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The information in the above article has been compiled on the basis of general information current at the time of publication. Please note that the contents of this article and website and any information provided by our Fair Work Help Line do not constitute legal advice and are not intended to be a substitute for legal or other professional advice and should not be relied upon as such. Your specific circumstances or changes in circumstances after publication may affect the completeness or accuracy of this information. You should seek legal advice or other professional advice in relation to any particular matters you or your organisation may have. To the maximum extent permitted by law, we disclaim all liability for any errors or omissions contained in this information or any failure to update or correct this information. It is your responsibility to assess and verify the accuracy, completeness, currency and reliability of the information on this website, and to seek professional advice where necessary. Nothing contained on this website is to be interpreted as a recommendation to use any product, process or formulation or any information on this website. For clarity, Employsure does not recommend any material, products or services of any third parties.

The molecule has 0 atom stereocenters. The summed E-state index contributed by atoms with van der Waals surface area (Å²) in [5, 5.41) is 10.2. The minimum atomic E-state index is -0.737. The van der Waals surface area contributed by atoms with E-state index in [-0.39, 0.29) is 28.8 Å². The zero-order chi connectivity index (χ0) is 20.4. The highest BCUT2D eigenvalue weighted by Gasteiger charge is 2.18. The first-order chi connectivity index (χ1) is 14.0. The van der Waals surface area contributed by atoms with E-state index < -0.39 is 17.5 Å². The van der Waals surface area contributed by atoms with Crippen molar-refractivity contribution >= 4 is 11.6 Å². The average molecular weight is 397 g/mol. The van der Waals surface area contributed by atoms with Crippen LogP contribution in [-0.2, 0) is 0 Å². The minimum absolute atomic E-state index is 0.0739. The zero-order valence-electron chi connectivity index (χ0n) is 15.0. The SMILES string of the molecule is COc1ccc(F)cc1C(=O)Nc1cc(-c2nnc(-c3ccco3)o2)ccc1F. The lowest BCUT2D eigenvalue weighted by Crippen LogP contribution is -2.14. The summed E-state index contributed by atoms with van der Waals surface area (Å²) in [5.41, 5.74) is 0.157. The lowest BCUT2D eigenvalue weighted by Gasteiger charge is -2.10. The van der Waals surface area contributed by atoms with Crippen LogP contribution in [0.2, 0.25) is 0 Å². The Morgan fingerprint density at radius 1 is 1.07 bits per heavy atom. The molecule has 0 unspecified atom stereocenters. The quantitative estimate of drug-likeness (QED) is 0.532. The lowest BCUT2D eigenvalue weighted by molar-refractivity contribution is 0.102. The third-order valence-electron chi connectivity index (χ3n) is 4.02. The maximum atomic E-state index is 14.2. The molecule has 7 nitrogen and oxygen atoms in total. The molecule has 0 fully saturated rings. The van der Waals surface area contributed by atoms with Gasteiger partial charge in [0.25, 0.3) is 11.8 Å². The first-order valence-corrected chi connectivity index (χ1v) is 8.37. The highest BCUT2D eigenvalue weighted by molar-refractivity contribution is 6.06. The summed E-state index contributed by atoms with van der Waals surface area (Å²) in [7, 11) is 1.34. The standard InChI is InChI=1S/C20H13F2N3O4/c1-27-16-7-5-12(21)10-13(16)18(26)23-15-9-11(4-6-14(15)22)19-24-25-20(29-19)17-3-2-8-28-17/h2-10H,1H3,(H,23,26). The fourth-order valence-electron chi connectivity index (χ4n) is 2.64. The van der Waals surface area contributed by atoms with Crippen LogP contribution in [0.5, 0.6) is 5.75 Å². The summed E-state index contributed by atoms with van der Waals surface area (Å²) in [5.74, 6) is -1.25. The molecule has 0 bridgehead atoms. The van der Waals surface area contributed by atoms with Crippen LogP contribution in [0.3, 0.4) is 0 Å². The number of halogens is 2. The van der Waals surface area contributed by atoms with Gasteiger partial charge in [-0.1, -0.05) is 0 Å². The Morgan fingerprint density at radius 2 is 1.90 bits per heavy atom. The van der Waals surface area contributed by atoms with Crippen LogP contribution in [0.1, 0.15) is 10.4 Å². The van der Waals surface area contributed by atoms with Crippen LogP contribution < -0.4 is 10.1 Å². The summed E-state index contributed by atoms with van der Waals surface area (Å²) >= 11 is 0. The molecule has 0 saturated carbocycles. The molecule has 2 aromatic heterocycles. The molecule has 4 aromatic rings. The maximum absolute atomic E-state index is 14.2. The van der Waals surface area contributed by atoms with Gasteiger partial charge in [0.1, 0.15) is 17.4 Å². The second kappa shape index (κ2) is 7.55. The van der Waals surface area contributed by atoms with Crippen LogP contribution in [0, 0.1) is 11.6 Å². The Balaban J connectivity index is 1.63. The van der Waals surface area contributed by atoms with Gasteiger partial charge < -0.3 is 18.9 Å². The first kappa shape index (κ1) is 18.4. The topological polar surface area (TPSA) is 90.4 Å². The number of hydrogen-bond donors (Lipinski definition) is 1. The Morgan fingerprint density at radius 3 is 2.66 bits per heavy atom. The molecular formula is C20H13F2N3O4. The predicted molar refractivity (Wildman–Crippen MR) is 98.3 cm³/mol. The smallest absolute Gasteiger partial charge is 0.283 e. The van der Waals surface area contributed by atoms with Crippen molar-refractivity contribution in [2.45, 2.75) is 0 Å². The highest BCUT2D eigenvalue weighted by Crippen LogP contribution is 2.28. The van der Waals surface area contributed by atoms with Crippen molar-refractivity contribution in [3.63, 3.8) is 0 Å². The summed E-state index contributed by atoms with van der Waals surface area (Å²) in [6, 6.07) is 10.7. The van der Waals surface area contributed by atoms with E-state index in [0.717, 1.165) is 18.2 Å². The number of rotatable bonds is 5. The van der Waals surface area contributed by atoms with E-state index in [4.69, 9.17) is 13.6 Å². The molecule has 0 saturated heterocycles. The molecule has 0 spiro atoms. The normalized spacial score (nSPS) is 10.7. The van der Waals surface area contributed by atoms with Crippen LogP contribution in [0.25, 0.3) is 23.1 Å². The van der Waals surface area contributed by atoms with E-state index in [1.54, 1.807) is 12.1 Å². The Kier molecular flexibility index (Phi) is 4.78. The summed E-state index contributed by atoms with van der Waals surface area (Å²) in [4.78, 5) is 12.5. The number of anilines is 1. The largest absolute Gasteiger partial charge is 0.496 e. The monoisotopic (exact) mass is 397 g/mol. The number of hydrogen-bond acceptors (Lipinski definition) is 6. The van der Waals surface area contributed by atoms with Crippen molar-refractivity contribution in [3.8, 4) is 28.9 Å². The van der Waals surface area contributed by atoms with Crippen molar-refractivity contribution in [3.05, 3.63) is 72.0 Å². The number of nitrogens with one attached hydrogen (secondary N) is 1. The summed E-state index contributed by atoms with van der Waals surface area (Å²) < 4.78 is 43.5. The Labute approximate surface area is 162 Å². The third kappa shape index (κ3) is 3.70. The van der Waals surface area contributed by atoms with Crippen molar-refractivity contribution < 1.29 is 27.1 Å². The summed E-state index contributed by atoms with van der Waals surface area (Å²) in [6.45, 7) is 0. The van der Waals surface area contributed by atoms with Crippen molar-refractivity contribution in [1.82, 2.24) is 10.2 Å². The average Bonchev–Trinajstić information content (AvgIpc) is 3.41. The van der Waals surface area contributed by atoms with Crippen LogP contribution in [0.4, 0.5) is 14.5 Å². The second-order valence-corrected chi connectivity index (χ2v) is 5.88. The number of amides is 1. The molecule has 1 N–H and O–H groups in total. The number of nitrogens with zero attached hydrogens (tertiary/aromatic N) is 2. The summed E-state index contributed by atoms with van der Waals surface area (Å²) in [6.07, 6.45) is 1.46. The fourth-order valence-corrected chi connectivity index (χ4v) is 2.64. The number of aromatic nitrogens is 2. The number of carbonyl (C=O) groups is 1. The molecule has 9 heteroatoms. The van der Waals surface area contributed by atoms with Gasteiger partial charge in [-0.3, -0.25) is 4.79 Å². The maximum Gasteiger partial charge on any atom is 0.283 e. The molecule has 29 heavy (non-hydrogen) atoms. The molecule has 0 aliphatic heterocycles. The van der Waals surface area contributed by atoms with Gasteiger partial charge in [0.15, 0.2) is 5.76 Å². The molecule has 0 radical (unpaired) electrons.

Frequently Asked Questions

Do I Have to Pay my Contractors’ Super?

This enquiry should be directed to the Australian Taxation Office.

What Is An Independent Contractor In Australia?

Independent Contractors are different to Employees. Independent Contractors run their own business and are engaged to provide a particular service. They generally use their own tools and methods to complete the work in their own time. They are able to negotiate their own fees and working arrangements and can work for more than one client at a time, or delegate work to others.

What Is The Difference Between An Employee And An Independent Contractor?

There are many factors which contribute to determining what makes an employee and an independent contractor. Generally, an employee performs work under the direction and control of their employer on an ongoing basis. The employer determines the hours, work location and how work is done. Independent contractors run their own business and provide agreed services under a contract for those specific services. They usually negotiate their own fees and working arrangements, use their own tools and can work for more than one client at a time. 

Is It Better To Hire An Employee Or An Independent Contractor?

Whether you hire an Independent Contractor or engage an employee will depend on your particular circumstances, including the nature of your business and the task or project you want completed.

How Many Hours A Week Can An Independent Contractor Work?

An Independent Contractor can set their own hours and will generally work the necessary hours to get the job done within the agreed timeframe.

Do Independent Contractors Have Any Rights?

Independent contractors have rights under the contract for services in Contract Law, but they are protected from coercion, adverse action and abuses of freedom of association under the Fair Work Act.

Is Sham Contracting Illegal?

Yes. A sham contracting arrangement occurs where an employer attempts to disguise an employment relationship as an independent contractor arrangement. The most common reason for doing this is to avoid paying employee entitlements.